REQUIREMENTS FOR MINOR The physics minor can complement any degree in the sciences (mathematics, computer science, biology, chemistry, biochemistry, or environmental science), liberal arts or professional degrees (pharmacy, health sciences, or education) providing a solid background in scientific knowledge and analytical skills. A minimum of 18 credit hours of physics courses are required for a minor.
DRAKE CURRICULUM The Drake Curriculum, required of all undergraduates, is designed to help students meet personal and professional goals as they acquire fundamental knowledge and abilities in ten Areas of Inquiry, including communication, critical thinking, artistic experience, historical consciousness, information and technology literacy, international and multicultural experiences, scientific and quantitative literacy, values and ethics, and engaged citizenship. Students work closely with their academic advisers to craft a program of study in general education that prepares students for civic and professional leadership.
The Drake Curriculum also requires a First Year Seminar, which fosters development of critical thinking and written and oral communication skills through a topical focus, and a Senior Capstone in which students demonstrate the capacity to bring information, skills, and ideas to bear on one project.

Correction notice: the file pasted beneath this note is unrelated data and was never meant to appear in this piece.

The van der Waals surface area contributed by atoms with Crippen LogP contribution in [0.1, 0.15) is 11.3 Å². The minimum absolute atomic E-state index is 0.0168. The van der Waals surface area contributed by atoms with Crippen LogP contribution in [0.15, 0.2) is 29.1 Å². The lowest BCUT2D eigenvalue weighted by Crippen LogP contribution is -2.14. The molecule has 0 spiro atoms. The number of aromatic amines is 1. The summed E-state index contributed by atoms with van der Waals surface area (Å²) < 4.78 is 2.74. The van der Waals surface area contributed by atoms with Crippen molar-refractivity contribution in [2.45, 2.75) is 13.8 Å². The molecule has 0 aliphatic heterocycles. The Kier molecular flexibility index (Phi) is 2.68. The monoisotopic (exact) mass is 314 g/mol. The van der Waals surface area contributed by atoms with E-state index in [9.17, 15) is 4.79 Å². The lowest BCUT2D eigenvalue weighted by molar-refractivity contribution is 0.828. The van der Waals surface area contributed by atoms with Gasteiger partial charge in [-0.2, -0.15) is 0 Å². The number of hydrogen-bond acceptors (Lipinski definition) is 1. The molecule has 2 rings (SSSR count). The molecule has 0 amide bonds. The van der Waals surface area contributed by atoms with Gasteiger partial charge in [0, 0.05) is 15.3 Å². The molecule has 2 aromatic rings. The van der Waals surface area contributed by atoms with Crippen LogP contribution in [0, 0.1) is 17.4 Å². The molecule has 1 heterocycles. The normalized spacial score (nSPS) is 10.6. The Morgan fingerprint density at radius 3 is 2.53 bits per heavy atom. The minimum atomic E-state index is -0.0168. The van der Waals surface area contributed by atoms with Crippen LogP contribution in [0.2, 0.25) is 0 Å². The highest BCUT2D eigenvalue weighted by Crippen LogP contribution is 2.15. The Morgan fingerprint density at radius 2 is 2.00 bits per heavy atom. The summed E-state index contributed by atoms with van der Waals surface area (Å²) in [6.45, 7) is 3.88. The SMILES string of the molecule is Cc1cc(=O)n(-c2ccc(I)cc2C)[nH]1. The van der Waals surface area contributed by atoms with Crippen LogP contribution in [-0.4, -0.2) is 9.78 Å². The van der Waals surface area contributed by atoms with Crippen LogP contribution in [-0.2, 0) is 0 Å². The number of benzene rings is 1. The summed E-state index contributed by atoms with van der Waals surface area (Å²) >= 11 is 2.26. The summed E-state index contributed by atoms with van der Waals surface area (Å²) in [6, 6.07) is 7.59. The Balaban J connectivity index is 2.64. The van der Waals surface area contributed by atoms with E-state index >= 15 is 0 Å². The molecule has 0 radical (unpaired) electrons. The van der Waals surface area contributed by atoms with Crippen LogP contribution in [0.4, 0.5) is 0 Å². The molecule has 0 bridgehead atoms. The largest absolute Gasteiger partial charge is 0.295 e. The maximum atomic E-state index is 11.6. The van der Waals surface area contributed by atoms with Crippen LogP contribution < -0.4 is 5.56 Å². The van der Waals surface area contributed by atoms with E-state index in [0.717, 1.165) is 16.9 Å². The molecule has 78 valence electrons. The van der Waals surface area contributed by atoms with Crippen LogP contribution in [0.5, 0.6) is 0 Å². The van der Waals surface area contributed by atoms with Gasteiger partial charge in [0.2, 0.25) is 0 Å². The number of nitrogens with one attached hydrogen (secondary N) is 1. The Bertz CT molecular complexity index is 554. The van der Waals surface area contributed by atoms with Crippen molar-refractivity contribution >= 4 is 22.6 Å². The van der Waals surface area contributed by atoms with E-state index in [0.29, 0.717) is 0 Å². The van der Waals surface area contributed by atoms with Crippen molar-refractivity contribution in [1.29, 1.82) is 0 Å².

INTERNSHIPS & OPPORTUNITIES Students are encouraged to take advantage of research participation opportunities with professors. Opportunities exist in many areas such as atomic physics, astrophysics, nuclear and particle physics, and quantum theory.
Most upper-division students obtain summer internships funded by the National Science Foundation (NSF) through the Research Experiences for Undergraduates (REU) program at laboratories and universities throughout the United States.
The department maintains two computer laboratories, one teaching laboratory, and one research laboratory. The teaching laboratory has nine PC’s available to the students. The research laboratory has one computer with a 16 parallel processor architecture, three alpha machines, and three Sun workstations. Students conducting research with professors have access to these machines.